Brickman/ValleyCrest: Culture clash?

May 29, 2014 -  By

 A look at their cultures, what defines a national company mentality and TruGreen LandCare comparisons.

As the two largest landscape companies work toward merging into one, the rest of the Green Industry is a split crowd sitting on the sidelines. Some spectators are biting their nails out of nervousness, while others have pulled up a seat, waiting to pick up employees and customers from the deal.

Many questions remain about the creation of a joint Brickman Group/ValleyCrest Landscape Cos. entity: Can such a large national company flourish? Is this merger comparable to the failed TruGreen LandCare marriage? How will the culture mesh?

Landscape Management tracked down a few former employees of ValleyCrest and Brickman, among other professionals, for their reactions to the deal and to gauge the challenges and opportunities ahead for the industry.

TruGreen LandCare comparison?

A few former employees and professionals compared the Brickman/ValleyCrest deal to ServiceMaster’s merger of LandCare USA with its commercial landscape maintenance business to form TruGreen LandCare in 1999.

The Brickman/ValleyCrest merger trumps the size of the TruGreen LandCare one, forming a nearly $2 billion company versus one with about $500 million in annual revenue. But the latter transaction involved integrating multiple companies instead of just two, says Judy Guido, founder and principal of Guido & Associates, who was CMO of LandCare at the time.

LandCare was made up of multiple companies, she says, creating the struggle of integrating many cultures and personalities. It was an even greater challenge than the overlap of personnel and territories, adds Guido, who also previously served as an executive at Environmental Industries, which rebranded as ValleyCrest in 2002. On top of that, TruGreen’s commercial maintenance business also was a roll-up of many companies.

“A  culture is the personality of an company, made up over time by multiple stakeholders and experiences, and is embedded into the DNA and fabric of the organization,” Guido says. “When you merge multiple strong, independent and intelligent cultures, there’s bound to be a convergence of intense passion, ideation, conflict and excitement. And in my experience, that’s what makes companies change and grow.”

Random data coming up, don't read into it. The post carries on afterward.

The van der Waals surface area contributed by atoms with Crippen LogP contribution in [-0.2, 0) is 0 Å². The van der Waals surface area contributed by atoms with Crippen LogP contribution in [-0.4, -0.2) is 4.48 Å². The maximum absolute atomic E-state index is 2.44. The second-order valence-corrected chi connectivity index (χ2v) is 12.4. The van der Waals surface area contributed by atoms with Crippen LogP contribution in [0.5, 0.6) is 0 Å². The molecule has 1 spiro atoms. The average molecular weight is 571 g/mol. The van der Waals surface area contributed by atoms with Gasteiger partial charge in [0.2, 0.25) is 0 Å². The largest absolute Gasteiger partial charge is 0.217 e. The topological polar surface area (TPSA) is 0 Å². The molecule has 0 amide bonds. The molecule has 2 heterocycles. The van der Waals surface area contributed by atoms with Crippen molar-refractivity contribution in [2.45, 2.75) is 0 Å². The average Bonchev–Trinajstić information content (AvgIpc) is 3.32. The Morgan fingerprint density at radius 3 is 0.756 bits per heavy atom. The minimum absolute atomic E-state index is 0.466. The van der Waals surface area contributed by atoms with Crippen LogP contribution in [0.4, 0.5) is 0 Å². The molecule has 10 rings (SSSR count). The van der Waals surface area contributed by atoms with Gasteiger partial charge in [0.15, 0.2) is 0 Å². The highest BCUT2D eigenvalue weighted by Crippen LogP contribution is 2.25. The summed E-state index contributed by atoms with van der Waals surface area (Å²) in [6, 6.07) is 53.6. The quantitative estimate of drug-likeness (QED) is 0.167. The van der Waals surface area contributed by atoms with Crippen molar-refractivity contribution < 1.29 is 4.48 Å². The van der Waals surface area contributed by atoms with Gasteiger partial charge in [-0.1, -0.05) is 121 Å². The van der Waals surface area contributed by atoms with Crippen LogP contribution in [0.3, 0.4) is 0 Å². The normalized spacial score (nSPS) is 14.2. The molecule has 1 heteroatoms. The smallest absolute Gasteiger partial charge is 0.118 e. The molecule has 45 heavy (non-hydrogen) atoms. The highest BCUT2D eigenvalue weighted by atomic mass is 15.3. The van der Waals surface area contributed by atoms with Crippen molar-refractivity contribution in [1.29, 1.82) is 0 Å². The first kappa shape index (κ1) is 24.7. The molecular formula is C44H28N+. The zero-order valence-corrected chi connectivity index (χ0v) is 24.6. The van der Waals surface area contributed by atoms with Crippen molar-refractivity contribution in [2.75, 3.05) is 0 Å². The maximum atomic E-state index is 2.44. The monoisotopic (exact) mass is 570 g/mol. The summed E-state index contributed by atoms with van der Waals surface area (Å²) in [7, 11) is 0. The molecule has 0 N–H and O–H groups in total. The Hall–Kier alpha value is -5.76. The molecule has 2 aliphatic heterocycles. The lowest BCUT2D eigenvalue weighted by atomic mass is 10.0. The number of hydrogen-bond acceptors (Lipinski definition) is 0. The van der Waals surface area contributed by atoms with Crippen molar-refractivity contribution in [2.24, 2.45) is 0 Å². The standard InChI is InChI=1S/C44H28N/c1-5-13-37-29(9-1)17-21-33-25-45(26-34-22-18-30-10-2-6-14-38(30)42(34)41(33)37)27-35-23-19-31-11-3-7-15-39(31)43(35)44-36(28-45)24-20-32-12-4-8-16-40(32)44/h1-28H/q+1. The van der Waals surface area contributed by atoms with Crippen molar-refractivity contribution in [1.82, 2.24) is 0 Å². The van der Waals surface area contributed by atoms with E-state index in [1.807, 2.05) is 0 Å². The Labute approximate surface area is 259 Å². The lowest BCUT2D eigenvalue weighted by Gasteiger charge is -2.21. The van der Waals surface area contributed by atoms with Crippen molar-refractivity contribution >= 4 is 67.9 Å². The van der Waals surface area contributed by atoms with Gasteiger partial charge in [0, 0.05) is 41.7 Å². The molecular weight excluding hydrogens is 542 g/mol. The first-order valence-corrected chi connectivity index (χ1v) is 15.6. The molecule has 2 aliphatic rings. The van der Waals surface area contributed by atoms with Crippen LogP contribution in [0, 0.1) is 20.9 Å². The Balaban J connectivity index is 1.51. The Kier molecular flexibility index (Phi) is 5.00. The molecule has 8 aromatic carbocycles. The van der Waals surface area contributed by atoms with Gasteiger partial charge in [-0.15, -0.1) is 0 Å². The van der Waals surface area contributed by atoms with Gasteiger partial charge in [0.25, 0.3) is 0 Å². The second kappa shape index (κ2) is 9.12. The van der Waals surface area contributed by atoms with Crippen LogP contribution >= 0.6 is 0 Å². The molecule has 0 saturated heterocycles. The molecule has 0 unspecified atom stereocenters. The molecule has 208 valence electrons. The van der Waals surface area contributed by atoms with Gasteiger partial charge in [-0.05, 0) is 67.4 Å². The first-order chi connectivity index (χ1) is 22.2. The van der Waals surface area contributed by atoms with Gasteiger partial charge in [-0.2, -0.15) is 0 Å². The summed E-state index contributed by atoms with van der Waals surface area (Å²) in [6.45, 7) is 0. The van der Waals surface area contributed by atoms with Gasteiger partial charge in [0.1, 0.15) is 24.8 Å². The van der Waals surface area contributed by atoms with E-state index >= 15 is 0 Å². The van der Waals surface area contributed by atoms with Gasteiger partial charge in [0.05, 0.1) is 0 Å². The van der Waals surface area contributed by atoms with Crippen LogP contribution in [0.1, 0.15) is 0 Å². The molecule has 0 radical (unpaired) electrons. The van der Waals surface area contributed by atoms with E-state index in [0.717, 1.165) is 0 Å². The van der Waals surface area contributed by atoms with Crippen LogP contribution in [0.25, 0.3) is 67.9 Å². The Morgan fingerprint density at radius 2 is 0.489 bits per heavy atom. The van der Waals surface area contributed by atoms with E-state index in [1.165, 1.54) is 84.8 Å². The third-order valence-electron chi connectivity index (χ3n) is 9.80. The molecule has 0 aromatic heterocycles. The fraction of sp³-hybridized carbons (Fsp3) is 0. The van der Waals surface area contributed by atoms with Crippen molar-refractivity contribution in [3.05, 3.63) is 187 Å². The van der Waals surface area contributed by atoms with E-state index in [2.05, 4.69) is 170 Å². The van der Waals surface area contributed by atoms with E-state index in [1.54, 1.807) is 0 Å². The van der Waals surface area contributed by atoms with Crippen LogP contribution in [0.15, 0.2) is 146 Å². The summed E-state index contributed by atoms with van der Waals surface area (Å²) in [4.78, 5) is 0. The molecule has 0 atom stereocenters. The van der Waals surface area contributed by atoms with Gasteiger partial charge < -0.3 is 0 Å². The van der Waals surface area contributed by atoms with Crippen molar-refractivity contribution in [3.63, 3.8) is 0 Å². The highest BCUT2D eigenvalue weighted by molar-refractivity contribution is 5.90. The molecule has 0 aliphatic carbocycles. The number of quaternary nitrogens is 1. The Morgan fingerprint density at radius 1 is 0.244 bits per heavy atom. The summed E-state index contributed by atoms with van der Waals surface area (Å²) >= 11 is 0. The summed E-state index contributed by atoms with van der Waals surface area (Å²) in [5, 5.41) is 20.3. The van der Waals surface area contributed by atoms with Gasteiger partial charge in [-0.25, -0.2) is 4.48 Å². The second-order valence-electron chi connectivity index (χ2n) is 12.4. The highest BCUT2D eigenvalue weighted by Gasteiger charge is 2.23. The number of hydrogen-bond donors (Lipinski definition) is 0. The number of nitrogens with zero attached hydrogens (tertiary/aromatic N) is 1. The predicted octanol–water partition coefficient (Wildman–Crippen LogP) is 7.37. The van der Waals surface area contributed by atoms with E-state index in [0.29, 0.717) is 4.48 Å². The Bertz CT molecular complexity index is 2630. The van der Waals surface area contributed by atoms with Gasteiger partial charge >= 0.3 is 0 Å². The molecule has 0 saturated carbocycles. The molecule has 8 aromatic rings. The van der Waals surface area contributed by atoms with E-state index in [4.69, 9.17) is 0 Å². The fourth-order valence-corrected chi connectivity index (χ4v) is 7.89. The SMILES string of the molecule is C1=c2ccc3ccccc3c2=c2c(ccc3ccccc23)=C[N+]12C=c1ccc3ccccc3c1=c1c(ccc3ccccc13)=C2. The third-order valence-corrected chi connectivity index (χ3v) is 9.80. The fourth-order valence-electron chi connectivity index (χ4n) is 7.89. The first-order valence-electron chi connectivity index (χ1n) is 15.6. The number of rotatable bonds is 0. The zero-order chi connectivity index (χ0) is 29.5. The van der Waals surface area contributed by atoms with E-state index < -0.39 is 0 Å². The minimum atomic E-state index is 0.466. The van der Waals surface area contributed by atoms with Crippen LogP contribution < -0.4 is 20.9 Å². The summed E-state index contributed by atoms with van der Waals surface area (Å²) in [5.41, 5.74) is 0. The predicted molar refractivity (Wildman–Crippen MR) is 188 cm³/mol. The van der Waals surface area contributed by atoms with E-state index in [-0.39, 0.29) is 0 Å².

The difficulty perhaps was too much. Private equity firm Aurora Resurgence Group purchased TruGreen LandCare from ServiceMaster for $37.8 million in 2011. ServiceMaster valued the 1999 merger at $250 million.

Internal challenges: Different cultures

Bill Collester

Bill Collester

Not surprisingly, observers are questioning how Brickman and ValleyCrest will merge their cultures.

Brickman, former employees say, is a process-driven organization. ValleyCrest is built on an entrepreneurial mindset, prior staffers say. All agree those mentalities are what brought them separately to their successes today.

Bill Collester, Southeast regional business development manager for equipment manufacturer Ariens Co., had two stints at ValleyCrest, working in business development from 2002 to 2004 and 2007 to 2009. He left to become a partner at Landscapes USA, and he credits the professional development opportunities he received at ValleyCrest with helping him do that.

He further praises the organization for “working on their business and not in their business.”

Backing his outlook is Don Crawford, resident regional director of grounds at SSC Service Solutions in College Station, Texas. Crawford worked as a branch operations manager for ValleyCrest’s maintenance division in Chicago for three years. He says the company’s systems and capitalization, plus its reliance on consultants and former staff from McKinsey & Co., drove its financial success over the last 10 to 15 years.

Don Crawford

Don Crawford

He also recalls an unflattering part of the entrepreneurial-driven culture: That is, “making money” is a priority above all else.